Quantum-enhanced Markov chain Monte Carlo

The not-so-mathematical journal Nature recently published a paper proposing a new Markov chain Monte Carlo method:

  • 2023 – Layden, Mazzola, Mishmash, Motta, Wocjan, Kim, and Sheldon – Quantum-enhanced Markov chain Monte Carlo.

Appearing earlier as this preprint, the paper’s publication in such a journal is a rare event indeed. This post notes this, as well as the fact that we can already simulate perfectly1For small instances of the model, we can do this directly. For large instances, we can use coupling from the past proposed by Propp and Wilson. the paper’s test model, the Ising or Potts model.2Wilhelm Lenz asked his PhD student Ernst Ising to study the one-dimensional version of the model. Renfrey Potts studied the generalization and presented it in his PhD. But this is a quantum algorithm, which is exciting and explains how it can end up in that journal.

The algorithm

The paper’s proposed algorithm adds a quantum mechanical edge or enhancement to the classic Metropolis-Hastings algorithm.3More accurately, it should be called the Metropolis-Rosenbluth-Rosenbluth-Teller-Teller-Hastings algorithm. As I covered in a recent post, the original algorithm uses a Markov chain defined on some mathematical space. Running it on a traditional or classical computer, at each time step, the algorithm consists of proposing a random jump and then accepting the proposed jump or not. Owing to the magic of Markov chains, in the long run, the algorithm simulates a desired probability distribution.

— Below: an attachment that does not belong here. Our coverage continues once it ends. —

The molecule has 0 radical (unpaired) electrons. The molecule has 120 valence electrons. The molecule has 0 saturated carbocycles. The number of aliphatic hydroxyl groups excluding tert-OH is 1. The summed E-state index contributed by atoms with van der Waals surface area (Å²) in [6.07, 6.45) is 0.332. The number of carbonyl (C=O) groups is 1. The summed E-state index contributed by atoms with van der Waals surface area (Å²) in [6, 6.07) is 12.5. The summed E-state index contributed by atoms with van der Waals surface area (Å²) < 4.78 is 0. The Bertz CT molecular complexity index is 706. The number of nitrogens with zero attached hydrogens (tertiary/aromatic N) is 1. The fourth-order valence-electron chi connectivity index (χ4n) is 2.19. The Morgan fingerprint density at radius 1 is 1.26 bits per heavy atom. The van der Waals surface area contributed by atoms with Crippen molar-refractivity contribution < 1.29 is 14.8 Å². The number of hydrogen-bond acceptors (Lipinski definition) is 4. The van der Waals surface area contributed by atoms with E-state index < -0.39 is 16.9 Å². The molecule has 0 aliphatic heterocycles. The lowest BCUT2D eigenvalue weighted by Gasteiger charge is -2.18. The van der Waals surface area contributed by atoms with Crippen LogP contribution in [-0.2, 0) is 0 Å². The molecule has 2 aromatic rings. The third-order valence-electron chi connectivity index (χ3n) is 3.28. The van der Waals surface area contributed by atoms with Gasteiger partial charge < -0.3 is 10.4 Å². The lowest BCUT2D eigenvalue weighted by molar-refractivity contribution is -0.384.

The new quantum version of the algorithm uses a quantum computer to propose the jump, while still using a classical computer to accept the proposal or not.4In my Metropolis-Hastings post, the classical jumper process, a discrete-time Markov chain, is replaced with a quantum mechanical variant. The quantum jump proposals are driven by a time-independent Hamiltonian, which is a central object in quantum and, in fact, all physics. This leads to a Boltzmann (or Gibbs) probability distribution for the jumping process.

Then, running the quantum part on a quantum computer, the algorithm will hopefully outperform its classical counterpart. The paper nurtures this hope by giving empirical evidence of the algorithm’s convergence speed. The researchers performed the numerical experiments on a 27-qubit quantum processor at IBM using the platform Qiskit.

Quantum is so hot right now

In recent years researchers have been focusing on such algorithms that exploit the strangeness and spookiness of quantum mechanics. You will see more and more quantum versions of algorithms that appear in statistics, machine learning, and related fields, as suggested by this survey paper, which also appeared in Nature.

Quantum lite

Sometimes quantum mechanics only loosely inspires algorithms and models. In this setting, some of my machine learning work uses determinantal point processes. This kernel-based random model draws direct inspiration from the wave function, a standard object in quantum mechanics. Under suitable simplifying conditions, the model describes the locations of particles known as fermions such as electrons and protons. Still, it’s fascinating that a quantum physics model inspired an interesting random object that has found applications in spatial statistics and machine learning.

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